(Extraído de Natural Therapy Pages)
Jun 30, 2011 by Rob Schneider
The health benefits of cumin have been heralded for at least 5000 years. Originally used in traditional Indian ayurvedic medicine, wherever cumin has been cultivated, its medicinal qualities have been recognised, even in cultures where it is not used as a spice. Largely forgotten in the West until the recent resurgence of interest in herbal medicine, the health benefits of cumin are now being re-discovered using modern medical techniques.
Preventative TreatmentAs a medicinal treatment, cumin is taken orally, applied locally and even inhaled as a vapour for treating innumerable diseases, including skin, intestinal and respiratory disorders. It is also used in preventive medicine and is believed to have the power to help prevent many diseases, including cancer. A recent study by V. Ani and Kamatham Naidu of Department of the Biochemistry and Nutrition, Central Food Technological Research Institute in Mysore, India, supports this theory.
Free RadicalsCommonly called free radicals, Reactive oxygen species (ROS), can be viewed as natural bodily waste products. They become a problem when there is an over-abundance of them in the body. When free radicals grow out of control, they can lead to a number of life-threatening diseases, including cancer, and many debilitating diseases such as atherosclerosis. Anti-oxidants are believed to "sweep up" and remove free radicals, hence helping to prevent these and other diseases.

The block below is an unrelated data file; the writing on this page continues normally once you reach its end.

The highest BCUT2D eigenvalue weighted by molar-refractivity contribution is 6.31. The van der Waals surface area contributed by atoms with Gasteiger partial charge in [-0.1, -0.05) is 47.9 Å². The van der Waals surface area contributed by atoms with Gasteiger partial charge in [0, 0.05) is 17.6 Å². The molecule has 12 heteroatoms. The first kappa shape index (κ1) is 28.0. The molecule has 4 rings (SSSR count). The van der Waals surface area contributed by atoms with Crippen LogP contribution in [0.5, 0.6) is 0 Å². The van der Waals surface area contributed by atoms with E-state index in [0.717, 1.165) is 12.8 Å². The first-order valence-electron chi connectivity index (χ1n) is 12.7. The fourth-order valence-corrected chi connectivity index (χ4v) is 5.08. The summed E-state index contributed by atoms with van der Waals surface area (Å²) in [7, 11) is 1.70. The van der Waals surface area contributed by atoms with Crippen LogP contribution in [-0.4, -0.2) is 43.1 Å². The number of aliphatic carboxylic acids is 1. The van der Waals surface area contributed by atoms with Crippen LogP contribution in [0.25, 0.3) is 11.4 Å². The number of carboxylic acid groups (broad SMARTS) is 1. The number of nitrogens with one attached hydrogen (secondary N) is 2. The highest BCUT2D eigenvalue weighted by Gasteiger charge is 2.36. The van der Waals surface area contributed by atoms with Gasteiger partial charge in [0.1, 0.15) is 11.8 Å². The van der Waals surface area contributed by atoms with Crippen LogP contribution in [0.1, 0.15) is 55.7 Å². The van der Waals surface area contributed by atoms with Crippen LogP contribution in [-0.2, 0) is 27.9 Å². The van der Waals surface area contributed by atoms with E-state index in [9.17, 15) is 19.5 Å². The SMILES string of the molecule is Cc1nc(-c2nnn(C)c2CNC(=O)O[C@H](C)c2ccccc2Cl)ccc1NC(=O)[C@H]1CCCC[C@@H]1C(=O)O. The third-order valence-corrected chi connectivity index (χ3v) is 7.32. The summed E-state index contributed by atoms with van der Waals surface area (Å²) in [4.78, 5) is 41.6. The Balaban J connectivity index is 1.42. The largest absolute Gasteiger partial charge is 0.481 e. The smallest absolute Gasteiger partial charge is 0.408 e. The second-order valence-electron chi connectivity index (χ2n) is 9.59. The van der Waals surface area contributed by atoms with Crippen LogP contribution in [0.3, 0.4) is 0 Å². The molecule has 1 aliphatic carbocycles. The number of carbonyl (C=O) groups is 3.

PhenolsPhenols are aromatic, acidic organic compounds that are said to be extremely effective antioxidants. Using accepted extraction processes, the researchers were able to isolate the phenols in bitter cumin and test their affect on free radicals. They concluded that there was "a direct correlation between phenolic acid content and antioxidant activity." Moreover, there was "significant scavenging" of a variety of types of free radicals as well as lessened "hydroxyl radical induced damage to prokaryotic genomic DNA." In other words, their study indicated that cumin works.
In his comments, Dr. Naidu mentioned that the amounts of phenols he and Dr. Ani were able to extract and the activities of cumin were dependent on the methods used in their extraction. Hence, they were unable to pinpoint the roles of the specific phenols. Instead, he speculated that "an array of phenolic compounds within bitter cumin seeds" were probably responsible for the antioxidant activity they observed.
Studies like this are extremely valuable, giving scientific credence to age-old beliefs about the medicinal value of herbs.